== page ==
Welcome to WorldElections.com
This blog was founded with the aim of providing neutral, reliable and thorough coverage and analysis, in English, of elections and referendums around the world. Since 2015, because of other responsibilities, this blog is largely dormant with intermittent posts on elections of particular interest. Maybe some day it will be revived, but that’s unlikely.
I am a dual Canadian and French citizen living in Ottawa, Ontario, Canada.I have an Honours Bachelor’s of Social Science with Specialization in Political Science from the University of Ottawa (Ontario, Canada) and I am currently a Master’s student in Political Science at Carleton University (Ottawa, Canada).
My broad interests are comparative politics, elections and political history. My particular research interests include electoral geography and sociology, political violence, regionalism, nationalism and federalism. My main countries and regions of interest for academic research are Colombia, Mexico, Central America, Canada, France, Italy, Spain, South Africa and other countries in Latin America.
In the recent past, I have lived and worked in Colombia (Andean region) and Mexico (Quintana Roo).
This blog is (theoretically) neutral and non-partisan. Being entirely non-partisan is impossible, because everybody has biases. In some instances, it’s tougher to conceal your dislike for certain politicians or things, and inevitably that happens to me. Regardless of personal views and feelings, my blog posts strive to be fair in portraying all actors, parties and events.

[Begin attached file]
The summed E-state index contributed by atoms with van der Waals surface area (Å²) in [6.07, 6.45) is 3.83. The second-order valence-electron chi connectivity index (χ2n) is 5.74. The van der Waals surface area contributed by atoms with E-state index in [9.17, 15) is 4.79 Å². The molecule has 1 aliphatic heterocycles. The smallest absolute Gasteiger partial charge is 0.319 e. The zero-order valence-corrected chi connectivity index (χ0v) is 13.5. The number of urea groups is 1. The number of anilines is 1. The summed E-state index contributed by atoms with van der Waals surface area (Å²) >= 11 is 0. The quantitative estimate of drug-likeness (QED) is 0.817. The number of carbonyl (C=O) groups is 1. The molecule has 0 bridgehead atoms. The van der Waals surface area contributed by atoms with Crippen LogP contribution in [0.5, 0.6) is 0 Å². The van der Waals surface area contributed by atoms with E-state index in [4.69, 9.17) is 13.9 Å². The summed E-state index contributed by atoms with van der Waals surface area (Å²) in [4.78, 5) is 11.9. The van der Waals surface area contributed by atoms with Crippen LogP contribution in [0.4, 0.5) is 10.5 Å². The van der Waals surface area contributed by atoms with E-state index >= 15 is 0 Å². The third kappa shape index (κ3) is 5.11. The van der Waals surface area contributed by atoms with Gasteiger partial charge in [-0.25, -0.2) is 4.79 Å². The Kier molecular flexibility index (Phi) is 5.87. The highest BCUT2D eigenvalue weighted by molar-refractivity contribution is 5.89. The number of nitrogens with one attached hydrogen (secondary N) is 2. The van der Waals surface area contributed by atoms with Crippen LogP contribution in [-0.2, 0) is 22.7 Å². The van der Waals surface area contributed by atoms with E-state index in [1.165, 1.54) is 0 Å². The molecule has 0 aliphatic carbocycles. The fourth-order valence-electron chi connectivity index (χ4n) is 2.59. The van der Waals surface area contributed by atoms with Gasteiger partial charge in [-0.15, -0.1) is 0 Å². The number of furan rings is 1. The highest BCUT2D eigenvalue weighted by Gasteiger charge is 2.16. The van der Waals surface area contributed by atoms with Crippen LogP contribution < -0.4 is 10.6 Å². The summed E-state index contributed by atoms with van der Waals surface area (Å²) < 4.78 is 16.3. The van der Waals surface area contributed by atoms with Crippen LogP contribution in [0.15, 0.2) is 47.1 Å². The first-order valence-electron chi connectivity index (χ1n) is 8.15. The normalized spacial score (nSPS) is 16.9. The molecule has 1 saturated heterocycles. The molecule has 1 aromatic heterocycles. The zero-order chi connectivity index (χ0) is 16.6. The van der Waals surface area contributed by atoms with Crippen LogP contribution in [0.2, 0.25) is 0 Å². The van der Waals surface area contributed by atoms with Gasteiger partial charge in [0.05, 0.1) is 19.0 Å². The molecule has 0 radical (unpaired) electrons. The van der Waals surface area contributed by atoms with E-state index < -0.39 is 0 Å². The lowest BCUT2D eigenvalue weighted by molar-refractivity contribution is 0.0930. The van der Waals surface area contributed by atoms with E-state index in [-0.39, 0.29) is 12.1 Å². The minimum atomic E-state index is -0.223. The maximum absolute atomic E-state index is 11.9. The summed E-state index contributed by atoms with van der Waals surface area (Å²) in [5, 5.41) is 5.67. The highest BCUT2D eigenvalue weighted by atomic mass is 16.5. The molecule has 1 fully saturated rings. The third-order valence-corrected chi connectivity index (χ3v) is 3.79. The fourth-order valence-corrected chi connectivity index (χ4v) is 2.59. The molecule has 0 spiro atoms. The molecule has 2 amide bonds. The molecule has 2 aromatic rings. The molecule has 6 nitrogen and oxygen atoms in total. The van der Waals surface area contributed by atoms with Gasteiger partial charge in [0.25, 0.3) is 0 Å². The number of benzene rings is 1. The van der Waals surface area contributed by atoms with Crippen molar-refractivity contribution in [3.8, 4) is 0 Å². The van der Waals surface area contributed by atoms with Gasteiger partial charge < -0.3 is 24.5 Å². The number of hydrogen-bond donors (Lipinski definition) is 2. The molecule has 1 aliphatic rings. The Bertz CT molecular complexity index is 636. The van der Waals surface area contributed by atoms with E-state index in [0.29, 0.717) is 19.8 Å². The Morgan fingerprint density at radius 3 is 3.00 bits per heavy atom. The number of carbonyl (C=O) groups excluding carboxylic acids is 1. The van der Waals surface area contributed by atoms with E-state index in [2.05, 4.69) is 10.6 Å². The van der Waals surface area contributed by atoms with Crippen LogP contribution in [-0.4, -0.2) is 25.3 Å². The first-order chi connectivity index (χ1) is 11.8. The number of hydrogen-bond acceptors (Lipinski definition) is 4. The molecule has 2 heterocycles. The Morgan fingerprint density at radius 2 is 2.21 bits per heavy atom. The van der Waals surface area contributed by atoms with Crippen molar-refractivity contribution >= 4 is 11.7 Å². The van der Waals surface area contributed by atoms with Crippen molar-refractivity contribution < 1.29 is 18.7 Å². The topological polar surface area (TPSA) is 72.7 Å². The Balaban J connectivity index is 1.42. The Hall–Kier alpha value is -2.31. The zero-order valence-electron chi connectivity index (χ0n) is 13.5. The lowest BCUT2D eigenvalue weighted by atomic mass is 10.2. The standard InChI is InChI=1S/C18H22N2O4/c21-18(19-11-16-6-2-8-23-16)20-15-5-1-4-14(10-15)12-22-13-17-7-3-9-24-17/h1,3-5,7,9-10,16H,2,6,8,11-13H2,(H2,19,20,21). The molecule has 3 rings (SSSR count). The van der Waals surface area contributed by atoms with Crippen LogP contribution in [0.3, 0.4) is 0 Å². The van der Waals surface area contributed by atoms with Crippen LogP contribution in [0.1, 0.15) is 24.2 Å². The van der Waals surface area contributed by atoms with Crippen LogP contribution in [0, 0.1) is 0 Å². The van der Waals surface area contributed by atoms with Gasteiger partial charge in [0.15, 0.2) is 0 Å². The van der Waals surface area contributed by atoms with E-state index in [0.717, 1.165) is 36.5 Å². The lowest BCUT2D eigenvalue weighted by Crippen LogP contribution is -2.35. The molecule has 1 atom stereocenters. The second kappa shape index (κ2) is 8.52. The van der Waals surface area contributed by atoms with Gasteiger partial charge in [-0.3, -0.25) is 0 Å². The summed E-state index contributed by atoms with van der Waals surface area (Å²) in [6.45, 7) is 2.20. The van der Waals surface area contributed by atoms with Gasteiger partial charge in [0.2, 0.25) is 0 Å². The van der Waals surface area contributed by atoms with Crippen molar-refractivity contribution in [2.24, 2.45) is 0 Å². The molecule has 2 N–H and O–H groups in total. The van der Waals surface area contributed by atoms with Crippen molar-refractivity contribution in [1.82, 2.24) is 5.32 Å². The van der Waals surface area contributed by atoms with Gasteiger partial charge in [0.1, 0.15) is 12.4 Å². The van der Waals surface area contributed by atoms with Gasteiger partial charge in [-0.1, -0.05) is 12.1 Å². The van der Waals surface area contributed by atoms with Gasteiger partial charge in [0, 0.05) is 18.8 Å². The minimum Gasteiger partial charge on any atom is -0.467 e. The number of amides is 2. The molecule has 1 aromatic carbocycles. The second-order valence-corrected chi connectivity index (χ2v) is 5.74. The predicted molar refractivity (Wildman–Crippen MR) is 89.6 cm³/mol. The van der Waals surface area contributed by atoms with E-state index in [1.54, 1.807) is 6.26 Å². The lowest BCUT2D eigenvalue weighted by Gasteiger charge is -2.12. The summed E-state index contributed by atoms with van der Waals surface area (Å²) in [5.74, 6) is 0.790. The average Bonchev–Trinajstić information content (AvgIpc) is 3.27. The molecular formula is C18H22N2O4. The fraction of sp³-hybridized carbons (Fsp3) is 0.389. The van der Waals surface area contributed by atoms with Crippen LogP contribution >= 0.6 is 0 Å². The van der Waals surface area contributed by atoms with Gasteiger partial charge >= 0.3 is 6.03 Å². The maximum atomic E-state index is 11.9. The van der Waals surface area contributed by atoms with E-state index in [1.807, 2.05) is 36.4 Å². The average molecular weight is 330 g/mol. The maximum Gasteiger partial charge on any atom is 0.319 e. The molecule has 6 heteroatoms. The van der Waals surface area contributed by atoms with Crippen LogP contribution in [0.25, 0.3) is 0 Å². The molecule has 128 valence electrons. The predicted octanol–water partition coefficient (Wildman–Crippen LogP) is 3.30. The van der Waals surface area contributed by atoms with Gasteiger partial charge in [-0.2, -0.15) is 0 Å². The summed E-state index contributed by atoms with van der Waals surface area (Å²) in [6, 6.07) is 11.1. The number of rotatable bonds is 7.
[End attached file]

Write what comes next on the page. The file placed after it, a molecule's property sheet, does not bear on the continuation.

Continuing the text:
My philosophy about elections is that analysis of patterns and larger trends are far more interesting than stale statistics and percentages, and that the fascinating thing about most elections are the links between results and demographic, geopolitical or historical patterns. Moreover, I always like to provide some background of the country or region in question, providing details about its history, economy or society which have links – even if not immediately obvious – with the specific election. History offers insights into voting patterns and behaviours of parties which are crucial to really understanding elections.
I don’t like analyzing elections by just telling you that in constituency x, candidate a polled x% of the vote, a change of x% since last time. I much prefer to look beyond the boring percentages and raw data to look into the questions which are really interesting: why did this place vote this way? how did it come to be like this? what were the issues of importance here?
I love maps, and I love electoral geography. Therefore, I always wish to include a map of the election being discussed. Maps tell us, better than anything, the real story of the election and tell us where the election was won and why it was won. Most of my base maps are from websites, various maps stolen from Wikipedia or found on other websites. Other maps I have edited and/or created myself.
If you wish to contribute a guest post on any election or a topic related to elections, please contact me directly at glhermine<at>gmail.com.
Contact and Commenting
You may contact me by email at glhermine<at>gmail.com.
Comments which are deemed spam, commercial or unnecessary trash will be deleted. Racist, discriminatory, derogatory, insulting, or ultra-partisan comments will not be approved. This is a blog of non-partisan electoral analysis, not of partisan debate or partisan politics. As a result, it is normal that comments which do not fit in with the objective of this blog will not be approved.